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I've been working on building some test statistics based on the KL-Divergence,

\begin{equation} D_{KL}(p \| q) = \sum_i p(i) \log\left(\frac{p(i)}{q(i)}\right), \end{equation}

And I ended up with a value of $1.9$ for my distributions. Note that the distributions have support of $140$K levels, so I don't think plotting out the whole distributions would be reasonable here.

What I'm wondering is, is it possible to have a KL-Divergence of greater than 1? A lot of the interpretations I've seen of KL-Divergence are based on an upper bound of 1. If it can go greater than 1, what is the interpretation of KL-Divergence beyond 1?

Edit: I know it's a bad choice of reference, but the Wikipedia article on KL Divergence suggests that "a Kullback–Leibler divergence of 1 indicates that the two distributions behave in such a different manner that the expectation given the first distribution approaches zero." I had thought it was implied that this meant the KL-Divergence was bounded above by 1, but it's apparent that this is a mistake in the article.

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    $\begingroup$ Can you please state, and provide references/links as available, for the interpretations you've seen of KL-Divergence which are based on an upper bound of 1? $\endgroup$ – Mark L. Stone Jan 14 '18 at 18:10
  • $\begingroup$ edited to indicate my (poor) reference. $\endgroup$ – bearAndShark Jan 14 '18 at 18:17
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The Kullback-Leibler divergence is unbounded. Indeed, since there is no lower bound on the $q(i)$'s, there is no upper bound on the $p(i)/q(i)$'s. For instance, the Kullback-Leibler divergence between a Normal $N(\mu_1,\sigma_1^2)$ and a Normal $N(\mu_2,\sigma_1^2)$ is $$\frac{1}{2\sigma_1^{2}}(\mu_1-\mu_2)^2$$which is clearly unbounded.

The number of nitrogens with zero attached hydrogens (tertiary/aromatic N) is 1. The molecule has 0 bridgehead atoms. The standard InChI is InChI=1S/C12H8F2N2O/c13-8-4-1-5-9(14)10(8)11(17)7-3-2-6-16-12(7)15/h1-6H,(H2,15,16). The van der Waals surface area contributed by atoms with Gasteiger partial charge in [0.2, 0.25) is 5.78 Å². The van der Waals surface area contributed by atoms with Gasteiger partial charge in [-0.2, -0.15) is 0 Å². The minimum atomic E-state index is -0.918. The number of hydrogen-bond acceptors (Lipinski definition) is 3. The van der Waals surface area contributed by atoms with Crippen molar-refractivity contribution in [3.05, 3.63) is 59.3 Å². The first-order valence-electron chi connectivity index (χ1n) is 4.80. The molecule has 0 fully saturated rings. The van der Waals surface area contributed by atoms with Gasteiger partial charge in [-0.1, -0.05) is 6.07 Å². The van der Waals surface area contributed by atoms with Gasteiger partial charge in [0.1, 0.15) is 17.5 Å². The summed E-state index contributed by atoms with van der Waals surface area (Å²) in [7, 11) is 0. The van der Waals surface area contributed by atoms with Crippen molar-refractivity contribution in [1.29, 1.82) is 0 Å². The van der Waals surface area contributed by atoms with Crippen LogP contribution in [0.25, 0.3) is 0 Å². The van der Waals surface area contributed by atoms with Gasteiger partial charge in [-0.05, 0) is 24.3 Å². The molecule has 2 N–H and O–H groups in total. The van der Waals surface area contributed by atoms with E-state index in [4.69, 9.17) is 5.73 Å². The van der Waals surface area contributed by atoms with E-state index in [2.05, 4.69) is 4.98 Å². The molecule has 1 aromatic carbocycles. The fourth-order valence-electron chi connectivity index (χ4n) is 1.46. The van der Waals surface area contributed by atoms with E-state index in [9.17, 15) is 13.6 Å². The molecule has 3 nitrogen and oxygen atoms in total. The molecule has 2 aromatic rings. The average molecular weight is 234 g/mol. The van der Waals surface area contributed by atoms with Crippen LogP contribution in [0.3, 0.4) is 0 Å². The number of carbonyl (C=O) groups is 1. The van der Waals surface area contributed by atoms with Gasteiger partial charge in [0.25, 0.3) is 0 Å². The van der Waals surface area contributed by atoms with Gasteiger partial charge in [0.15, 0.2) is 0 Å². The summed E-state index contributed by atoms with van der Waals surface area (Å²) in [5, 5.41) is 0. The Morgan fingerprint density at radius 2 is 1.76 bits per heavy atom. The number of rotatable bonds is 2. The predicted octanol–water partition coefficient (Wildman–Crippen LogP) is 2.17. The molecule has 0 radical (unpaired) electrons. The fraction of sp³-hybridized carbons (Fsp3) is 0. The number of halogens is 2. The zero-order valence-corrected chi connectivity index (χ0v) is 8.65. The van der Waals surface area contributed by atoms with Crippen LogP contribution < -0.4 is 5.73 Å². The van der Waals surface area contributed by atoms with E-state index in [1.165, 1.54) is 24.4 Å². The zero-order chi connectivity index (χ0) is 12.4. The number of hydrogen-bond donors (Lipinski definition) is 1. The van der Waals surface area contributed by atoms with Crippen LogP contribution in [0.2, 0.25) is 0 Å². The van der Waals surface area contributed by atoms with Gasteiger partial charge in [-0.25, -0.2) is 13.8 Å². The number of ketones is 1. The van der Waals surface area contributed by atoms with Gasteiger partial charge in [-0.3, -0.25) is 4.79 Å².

Wikipedia [which has been known to be wrong!] indeed states

"...a Kullback–Leibler divergence of 1 indicates that the two distributions behave in such a different manner that the expectation given the first distribution approaches zero."

which makes no sense (expectation of which function? why 1 and not 2?)

A more satisfactory explanation from the same Wikipedia page is that the Kullback–Leibler

"...can be construed as measuring the expected number of extra bits required to code samples from P using a code optimized for Q rather than the code optimized for P."

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    $\begingroup$ The KL divergence between two normal distributions does not depend on one of the variances? $\endgroup$ – amoeba Jan 14 '18 at 19:44
  • $\begingroup$ just to add to this - the eqn Xi'an gives is when the second Gaussian a standard normal distribution (variance of 1). Wiki has both forms en.wikipedia.org/wiki/… $\endgroup$ – Miss Palmer Aug 19 '18 at 10:27

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